The leader of Vox in Catalonia, Ignacio Garriga, intervenes in a plenary session in the Parliament in February. David Zorrakino (Europa Press)
The First Chamber of the Constitutional Court has unanimously rejected the appeal filed by Vox in which the decision of the Bureau of the Parliament of Catalonia on the distribution of regional senators was challenged. The formula used for this distribution, known as Imperali, usually has the effect of benefiting the parties with the highest support of votes. The sentence – of which the magistrate María Luis Segoviano has been rapporteur – denies that the chosen system violated the rights of political representation of the parliamentary group of Vox or that it implied an illegal action of the Bureau of the Chamber.
The agreement challenged by Vox used the formula of Italian origin Imperiali and ruled out others more favorable to minority groups in the allocation of the eight seats in the Senate that corresponded to designate the Parliament. The chosen system assigned three senators to the PSC, another three to ERC —whose respective parliamentary groups were composed of 33 deputies—, and two senators to Junts per Catalunya —whose group had 32 deputies—. The rest of the parliamentary groups, including Vox, which was the next largest number of deputies – 11 – did not obtain the possibility of appointing a senator.
In its appeal, Vox argued that this decision violated its right to political representation (contained in Article 23.2 of the Constitution) because it was the selection of a novel formula that departed from those used in previous legislatures and failed to comply with the requirement to establish a calculation rule from which it would result, at least, a proportionality equal to or greater than that of the rule of general application, which is the d'Hondt formula —which is used for the distribution of seats—, which deprived him of appointing a regional senator.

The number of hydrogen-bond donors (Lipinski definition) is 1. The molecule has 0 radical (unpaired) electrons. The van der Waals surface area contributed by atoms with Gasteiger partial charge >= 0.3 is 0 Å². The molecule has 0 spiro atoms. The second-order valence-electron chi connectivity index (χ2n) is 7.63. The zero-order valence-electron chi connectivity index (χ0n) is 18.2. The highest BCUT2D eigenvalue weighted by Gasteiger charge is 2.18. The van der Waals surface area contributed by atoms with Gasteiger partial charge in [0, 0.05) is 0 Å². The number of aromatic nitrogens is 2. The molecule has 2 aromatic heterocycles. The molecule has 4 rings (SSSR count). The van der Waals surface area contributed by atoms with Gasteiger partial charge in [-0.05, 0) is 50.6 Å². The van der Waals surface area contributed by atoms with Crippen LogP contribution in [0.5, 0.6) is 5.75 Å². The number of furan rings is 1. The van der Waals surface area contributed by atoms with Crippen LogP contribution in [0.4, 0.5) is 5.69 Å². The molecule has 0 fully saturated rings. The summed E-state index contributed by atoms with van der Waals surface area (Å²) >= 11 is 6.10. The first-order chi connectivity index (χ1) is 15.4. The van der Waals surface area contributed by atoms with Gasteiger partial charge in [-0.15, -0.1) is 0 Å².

However, the ruling denies that there was a violation of rights. To reach this conclusion, the court reasons that the regional regulations governing the proportional appointment of regional senators in Catalonia (Law 6/2010, of March 26) attributes to the Bureau the power to set in each case the number of senators that correspond proportionally to each of these groups without any limit to specify such proportionality according to the system or distribution formula that it considers most appropriate. The ruling adds that the application of the d'Hondt rule as a general criterion established in the Spanish electoral system cannot be understood as mandatory.
The judgment explains that the power of selection attributed by the regional regulations to the Bureau of the Parliament of Catalonia is regardless of whether this option inevitably ends up benefiting the largest groups or the small and minority groups, always with the limit that, within a reasonable margin of flexibility, the very essence of proportionality is not altered. What would be rejected, the court considers, is that a significantly disadvantageous situation is generated from the absence of an objective and reasonable criterion that could justify it.
Having established this principle, the resolution concludes that the distribution criterion selected is not contrary to the requirement of proportionality. The court emphasizes that the Constitution is exhaustive in establishing as the only requirement in the autonomous designation of senators that "adequate proportional representation" be ensured. The Constitutional Court also adds that the application of the Imperiali formula, despite being disadvantageous for the appellant parliamentary group in relation to other possible alternative systems that could have been chosen, "does not alter the essence of the constitutionally required proportionality".
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